Revisiting the Role of the Expert Witness

By: V. Ross Morrison

The purpose of expert evidence is to assist the trier of fact in determining a matter in issue (for example, professional malpractice) so that the correct conclusion can be reached. The evidence of the expert must be independent, objective and unbiased. The court expects objectivity on the part of the expert.

Whether an expert is independent or objective has been the subject of rulings by the courts on many occasions.  An expert witness who has been improperly prepared risks his evidence being given no weight or being rejected by the court.

On January 1, 2010 the Rules of Civil Procedure of the Superior Court were amended to provide more direct guidance to legal counsel in the preparation of an expert’s report. The Rules now require that the expert’s report contain the following information:

  1. The instructions which were provided to the expert;
  2. The nature of the opinion being sought from the expert;
  3. The expert’s opinion;
  4. The expert’s reasons for his or her opinion, including
    1. a description of the factual assumptions on which the opinion is based,
    2. a description of any research conducted by the expert that led to the opinion, and
    3. a list of every document relied on by the expert in forming the opinion; and
  5. An acknowledgment, signed by the expert of the expert’s duty to provide opinion evidence that is fair, objective and non-partisan and that is related only to matters within the expert’s area of expertise.

Legal counsel should work closely with the expert to ensure that the expert’s report is prepared in accordance with the above guidelines and thereby will more readily be accepted by the court as the independent, objective and unbiased product of the expert. However, those guidelines alone may not prevent a challenge to the independence and objectivity of the expert’s report on the basis of draft reports, correspondence, e-mails or other communications passing between the expert and the client or legal counsel.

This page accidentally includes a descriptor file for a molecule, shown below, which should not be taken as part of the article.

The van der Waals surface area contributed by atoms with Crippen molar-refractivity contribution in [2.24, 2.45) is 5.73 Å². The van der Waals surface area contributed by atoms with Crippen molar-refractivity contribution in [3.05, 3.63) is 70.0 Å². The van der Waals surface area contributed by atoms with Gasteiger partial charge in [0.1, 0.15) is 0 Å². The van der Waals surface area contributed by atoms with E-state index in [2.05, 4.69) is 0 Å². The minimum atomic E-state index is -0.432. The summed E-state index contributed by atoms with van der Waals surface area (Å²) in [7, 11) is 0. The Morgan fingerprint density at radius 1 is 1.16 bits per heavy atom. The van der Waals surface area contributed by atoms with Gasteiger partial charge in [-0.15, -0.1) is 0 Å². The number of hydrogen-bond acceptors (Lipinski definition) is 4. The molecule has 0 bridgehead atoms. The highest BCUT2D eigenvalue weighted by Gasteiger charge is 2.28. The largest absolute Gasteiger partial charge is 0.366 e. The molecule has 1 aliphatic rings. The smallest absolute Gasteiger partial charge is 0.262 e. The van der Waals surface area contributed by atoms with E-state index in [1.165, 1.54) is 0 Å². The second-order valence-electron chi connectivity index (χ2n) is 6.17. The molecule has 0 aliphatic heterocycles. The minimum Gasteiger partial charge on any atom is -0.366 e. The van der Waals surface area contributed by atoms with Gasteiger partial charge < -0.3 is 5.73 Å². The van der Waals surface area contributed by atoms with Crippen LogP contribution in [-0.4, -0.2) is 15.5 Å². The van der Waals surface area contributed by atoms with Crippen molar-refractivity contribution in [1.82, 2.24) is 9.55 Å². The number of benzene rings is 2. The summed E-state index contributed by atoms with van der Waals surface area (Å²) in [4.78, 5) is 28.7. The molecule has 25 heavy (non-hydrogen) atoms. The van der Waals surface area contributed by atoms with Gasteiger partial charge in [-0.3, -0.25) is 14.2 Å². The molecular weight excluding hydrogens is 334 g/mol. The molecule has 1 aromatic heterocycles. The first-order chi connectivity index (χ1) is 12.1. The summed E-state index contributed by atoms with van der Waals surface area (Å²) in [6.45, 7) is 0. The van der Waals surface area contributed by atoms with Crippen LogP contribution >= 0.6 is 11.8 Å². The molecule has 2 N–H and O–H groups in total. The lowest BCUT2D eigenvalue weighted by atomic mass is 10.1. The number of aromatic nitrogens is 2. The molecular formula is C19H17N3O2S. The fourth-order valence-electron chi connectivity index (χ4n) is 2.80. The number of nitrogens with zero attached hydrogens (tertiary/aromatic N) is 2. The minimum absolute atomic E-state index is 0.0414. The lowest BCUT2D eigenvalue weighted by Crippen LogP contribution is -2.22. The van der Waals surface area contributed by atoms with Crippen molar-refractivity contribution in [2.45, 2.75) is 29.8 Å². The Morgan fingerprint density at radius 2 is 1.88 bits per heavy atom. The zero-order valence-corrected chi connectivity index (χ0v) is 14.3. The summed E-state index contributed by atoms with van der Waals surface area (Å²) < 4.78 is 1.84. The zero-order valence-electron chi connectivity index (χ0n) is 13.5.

Our long-standing practice in communicating with and preparing the expert witness for trial has been vindicated by a recent decision of the Ontario Court of Appeal wherein the Court rejected “the trial judge’s proclamation that the practice of consultation between counsel and expert witnesses to review draft reports must end” and laid down the following directions for the assistance of legal counsel in dealing with the expert:

  1. It would be bad policy to disturb the well-established practice of counsel meeting with expert witnesses to review draft reports;
  2. Consultation and collaboration between counsel and the expert witness are essential to ensure that the expert witness understands the duties reflected by the Rules of the Court and contained in the signed acknowledgment of the expert’s duty;
  3. Counsel play a crucial mediating role by explaining the legal issues to the expert witness and then by presenting complex expert evidence to the Court.It is difficult to see how counsel could perform this role without engaging in communication with the expert as the expert’s report is being prepared.

Accordingly, we continue to counsel our clients to be careful in their direct communications with the expert, to limit such communications to meetings and telephone conversations, as opposed to correspondence and e-mails and that wherever possible, particularly with respect to draft expert reports, to funnel, through legal counsel, such communications to and from the expert. This process will almost certainly ensure full, complete and unrestricted communication with the expert as the expert’s report is being prepared, with far less opportunity for opposing counsel to challenge the integrity of the report by referring to anything other than the substance of the report itself.

For more information on litigation and other dispute resolution matters, contact V. Ross Morrison or Samantha Chapman by phone at (416) 368-0600 or email at vrmorrison@businesslawyers.com or schapman@businesslawyers.com.

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